Cyprus Mail

Prince Charles weighs in on bird trapping controversy

By Jean Christou

BIRDLIFE Cyprus on Monday welcomed a letter sent by Britain’s Prince Charles to the bases authorities and the Cyprus government demanding urgent action to end the ‘barbaric slaughter’ of birds.

In a private letter excerpts of which were published by The Mail on Sunday, Charles, a well-known conservationist, wrote to the most senior army commander at the British bases as well as President Nicos Anastasiades, condemning the ‘industrial scale killing’. He called it ‘big business, run by serious organised criminals’.

Since the new government came to power last year, the zero-tolerance of the previous administration towards illegal trapping has been replaced with a lackadaisical approach to catching and prosecuting poachers, according to conservation groups.

BirdLife Cyprus which has been fighting a losing battle of late, said on Monday it welcomed the news that someone as high-profile as Prince Charles had taken an interest.

“We welcome any sort of pressure in terms of illegal trapping situation be it from the EU or Prince Charles… any support for our efforts,” the organisation’s campaign officer Tassos Shialis told the Cyprus Mail .

“We hope that coming from Prince Charles the situation will be taken more seriously. We as BirdLife are lower down on the list when we complain. We have been at it for ten years but we are not being heard as loudly.”

A bird stuck on a limestick
A bird stuck on a limestick

Shialis said BirdLife hoped to see a change in attitudes now that Charles had “stirred up the waters”.

In his letter, Prince Charles wrote: “Disturbingly, autumn mist-netting levels are now much higher on this British soil than in the Republic of Cyprus, with mist netting in the SBAs estimated to have increased 180 per cent since 2002.”

According to the Mail on Sunday reports that on land within the 50 square mile Dhekelia area farmers planted non-native acacia bushes to attract passing birds as they look for insects. As is well known, the birds are caught in mist nets and with limesticks and often lured by loudspeakers set up to emit birdsong. And, it’s not only songbirds – targeted to be sold as ambelopoulia – but all types of birds that are indiscriminately caught in the various traps. Some 1.5 million a year are slaughtered this way, around one third of them in the British bases.

In his letter to Major-General Richard Cripwell, Commander of the British Forces in Cyprus, Charles calls for the acacia groves to be removed from British ministry of defence land by the start of the autumn migration period in September.

“This would not only at a stroke save hundreds of thousands of birds being killed illegally on British soil, but would also prevent significant profits from flowing into the pockets of the serious organised criminals who control this barbaric practice.”

Sources within the bird conservation community told the Cyprus Mail that it was not only the Republic of Cyprus now turning a blind eye to poachers but the bases too had eased away from its zero-tolerance policy.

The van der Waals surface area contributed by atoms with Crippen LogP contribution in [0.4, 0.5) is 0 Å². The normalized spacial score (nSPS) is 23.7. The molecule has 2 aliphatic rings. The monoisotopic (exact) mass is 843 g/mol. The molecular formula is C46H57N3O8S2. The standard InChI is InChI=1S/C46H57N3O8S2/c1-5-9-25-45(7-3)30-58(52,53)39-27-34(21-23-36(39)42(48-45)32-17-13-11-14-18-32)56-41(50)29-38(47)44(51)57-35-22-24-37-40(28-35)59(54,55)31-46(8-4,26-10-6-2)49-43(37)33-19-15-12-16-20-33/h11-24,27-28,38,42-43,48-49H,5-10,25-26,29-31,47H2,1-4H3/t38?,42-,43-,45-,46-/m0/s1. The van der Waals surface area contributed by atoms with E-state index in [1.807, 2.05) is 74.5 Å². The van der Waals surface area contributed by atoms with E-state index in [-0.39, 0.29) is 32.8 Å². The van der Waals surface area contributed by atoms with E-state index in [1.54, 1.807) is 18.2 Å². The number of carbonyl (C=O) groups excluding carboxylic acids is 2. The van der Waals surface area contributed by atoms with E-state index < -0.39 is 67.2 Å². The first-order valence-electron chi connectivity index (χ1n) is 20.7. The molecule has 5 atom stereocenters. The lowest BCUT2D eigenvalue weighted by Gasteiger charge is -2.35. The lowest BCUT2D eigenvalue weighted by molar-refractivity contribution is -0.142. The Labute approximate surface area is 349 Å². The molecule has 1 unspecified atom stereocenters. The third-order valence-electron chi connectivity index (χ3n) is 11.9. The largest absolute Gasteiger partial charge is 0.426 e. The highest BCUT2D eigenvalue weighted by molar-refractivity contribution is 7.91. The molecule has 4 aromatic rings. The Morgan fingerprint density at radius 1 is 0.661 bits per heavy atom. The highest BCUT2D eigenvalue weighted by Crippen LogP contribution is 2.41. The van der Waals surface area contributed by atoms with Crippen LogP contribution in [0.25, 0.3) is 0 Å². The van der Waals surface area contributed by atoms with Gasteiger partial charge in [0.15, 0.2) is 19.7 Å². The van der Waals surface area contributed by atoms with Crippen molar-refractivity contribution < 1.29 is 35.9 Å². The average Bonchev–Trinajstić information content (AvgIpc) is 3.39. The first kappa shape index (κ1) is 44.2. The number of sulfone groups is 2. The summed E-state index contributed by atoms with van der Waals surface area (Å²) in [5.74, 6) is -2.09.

“The bases are still trying but not hard enough,” said the sources.

“They used to have a zero tolerance policy but it seems they don’t want to aggravate the locals or cause a stir.” Whether or not the stepping back by the Republic due to number of ruling DISY voters in the Famagusta district is connected with the almost simultaneous easing off by the bases is a coincidence, the sources couldn’t say.

“There might be different agendas at work,” they said.

Only last week the Committee Against Bird Slaughter (CABS) and the and the Foundation Pro Biodiversity (SPA) said there were “alarming signals” coming from both quarters.

“The lack of political will and the yielding to the demands of trappers was the common denominator both for the Republic of Cyprus and the British ESBA (Eastern Sovereign Base Area),” a statement said.

Deputy government spokesman Victoras Papadopoulos, told the Mail on Sunday: “The president told Prince Charles we do everything we can within the law to enforce the law on trapping. We have the same concerns. He is respected in Cyprus and this will have an effect.”

One Cypriot political figure made light of the controversy, telling the newspaper: “The birds are a delicacy. Catching them is traditional and you are hypocritical. It wasn’t long ago when English aristocrats used to hunt and kill foxes, and you can’t even eat them.”

According to the article, around 30 trappers, some of whom operate on Dhekelia, and many with underworld connections, are believed to dominate the trade, which is said to be worth some €15  million a year, while deterrents are minimal.

A Mail on Sunday reporter went on patrol with SBA police officers hunting trappers. It said none were caught, but a net with dead birds was found, along with dozens of metal support poles and a loudspeaker wired to a car battery.

SBA police Divisional Commander James Guy, said restaurants were rarely prosecuted for serving ambelopoulia. “There are politicians who appear to have a very sympathetic attitude towards trappers,” he said.


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